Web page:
That sound you hear is the budget writers gnashing their teeth.
In more grim news for Texas’ budget, state Comptroller Susan Combs said Friday that monthly sales tax collections are down again, the eighth straight month of double-digit declines.
Collections for January — the period that reflects December holiday shopping — were down by 14.2 percent compared with a year ago.
“Eight consecutive months of double-digit declines — there is no parallel for what we’re seeing with the sales tax,” said budget expert Dale Craymer, president of the Texas Taxpayers and Research Association.
You wonder what effect all this will have on the Governor’s race. Is Governor Perry going to keep running ads that proclaim what great fiscal shape Texas is in? How are any attacks he’s going to make on Houston’s fiscal shape going to play when contrasted with this?
Speaking of Houston’s fiscal shape, I forget where I saw this, but Houston’s sales tax collections were equally crappy in January, and we got back a smaller amount from the state than last year. Expect the next communication from Controller Ronald Green to be a glum one.
Combs has predicted the state will collect $21.2 billion in revenue from the sales tax in the fiscal year that began Sept. 1, slightly more than the $21 billion collected in fiscal 2009.
So far, however, collections are about $1.2 billion below the amount that had been collected by this time in the last fiscal year.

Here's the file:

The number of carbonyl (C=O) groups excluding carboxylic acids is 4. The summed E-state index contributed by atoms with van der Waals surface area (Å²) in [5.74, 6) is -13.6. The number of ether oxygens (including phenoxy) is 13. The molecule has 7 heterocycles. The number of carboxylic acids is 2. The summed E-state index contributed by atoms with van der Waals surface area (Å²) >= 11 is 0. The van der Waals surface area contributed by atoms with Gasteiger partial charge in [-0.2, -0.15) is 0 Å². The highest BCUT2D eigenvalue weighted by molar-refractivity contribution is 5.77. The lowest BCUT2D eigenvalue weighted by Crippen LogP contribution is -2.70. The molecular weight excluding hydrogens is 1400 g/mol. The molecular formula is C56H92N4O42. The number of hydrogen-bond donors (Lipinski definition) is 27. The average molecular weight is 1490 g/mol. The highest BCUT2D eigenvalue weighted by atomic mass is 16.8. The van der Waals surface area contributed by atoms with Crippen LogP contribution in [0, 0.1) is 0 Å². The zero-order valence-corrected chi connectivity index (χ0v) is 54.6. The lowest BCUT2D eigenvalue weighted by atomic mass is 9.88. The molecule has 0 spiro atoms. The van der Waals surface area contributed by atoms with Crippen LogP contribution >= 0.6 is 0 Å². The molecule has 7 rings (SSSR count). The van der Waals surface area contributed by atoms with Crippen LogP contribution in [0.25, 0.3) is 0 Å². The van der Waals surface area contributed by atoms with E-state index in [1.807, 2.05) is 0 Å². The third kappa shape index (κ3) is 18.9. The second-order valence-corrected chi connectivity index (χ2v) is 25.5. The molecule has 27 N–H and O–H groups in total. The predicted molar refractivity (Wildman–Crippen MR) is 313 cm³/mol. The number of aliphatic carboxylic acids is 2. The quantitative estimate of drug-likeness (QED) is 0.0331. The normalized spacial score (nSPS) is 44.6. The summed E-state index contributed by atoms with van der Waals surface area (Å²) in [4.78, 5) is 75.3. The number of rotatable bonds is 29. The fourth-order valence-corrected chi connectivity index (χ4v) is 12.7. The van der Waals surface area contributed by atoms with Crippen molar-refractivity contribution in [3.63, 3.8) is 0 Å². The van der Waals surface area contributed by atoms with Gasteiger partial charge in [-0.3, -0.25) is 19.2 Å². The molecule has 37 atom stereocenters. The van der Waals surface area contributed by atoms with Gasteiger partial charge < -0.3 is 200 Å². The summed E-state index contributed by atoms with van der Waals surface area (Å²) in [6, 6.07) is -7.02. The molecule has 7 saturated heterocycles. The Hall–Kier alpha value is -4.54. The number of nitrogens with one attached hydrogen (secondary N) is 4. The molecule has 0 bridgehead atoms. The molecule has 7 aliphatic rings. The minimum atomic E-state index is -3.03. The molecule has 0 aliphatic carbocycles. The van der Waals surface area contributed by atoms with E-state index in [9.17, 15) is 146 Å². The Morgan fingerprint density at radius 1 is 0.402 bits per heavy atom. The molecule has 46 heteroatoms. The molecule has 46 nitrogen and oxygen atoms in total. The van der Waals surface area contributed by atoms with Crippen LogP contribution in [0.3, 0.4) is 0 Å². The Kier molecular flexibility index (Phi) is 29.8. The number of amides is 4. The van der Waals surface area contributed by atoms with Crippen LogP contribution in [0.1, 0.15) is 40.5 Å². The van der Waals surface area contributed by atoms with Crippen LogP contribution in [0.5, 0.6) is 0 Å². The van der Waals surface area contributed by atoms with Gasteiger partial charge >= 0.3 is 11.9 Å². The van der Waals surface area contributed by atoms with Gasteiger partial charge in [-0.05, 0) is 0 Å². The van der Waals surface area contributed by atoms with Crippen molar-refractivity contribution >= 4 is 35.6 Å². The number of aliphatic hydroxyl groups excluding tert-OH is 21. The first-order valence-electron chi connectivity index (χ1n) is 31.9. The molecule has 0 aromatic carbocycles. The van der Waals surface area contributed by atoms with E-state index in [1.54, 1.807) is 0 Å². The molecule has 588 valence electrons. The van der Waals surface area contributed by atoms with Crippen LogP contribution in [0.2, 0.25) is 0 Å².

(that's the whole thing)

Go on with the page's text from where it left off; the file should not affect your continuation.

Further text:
For the sales tax to bring in as much this year as originally projected, Craymer said, it “would have to grow by 11 percent for the rest of the fiscal year, and clearly that’s not going to happen.”
Sales tax collections represent more than 56 percent of the state’s tax revenue and more than 24 percent of overall revenue.
Lawmakers already expect to face a funding gap of at least $12 billion to $13 billion when they meet in regular session in 2011 to write the next two-year state budget. That figure does not account for new spending to meet the demands of a growing population.
It’s gonna be ugly. And all this is without taking into account the long-term structural deficit that was created by the irresponsible, unaffordable property tax cut of 2006, for which the business margins tax is a completely inadequate replacement. Somebody needs to be talking about this, because it is not sustainable.
One small glimmer of hope:
Craymer said Texas could be eligible for some additional stimulus money if federal legislation passes.
The irony of that just kills ya, doesn’t it?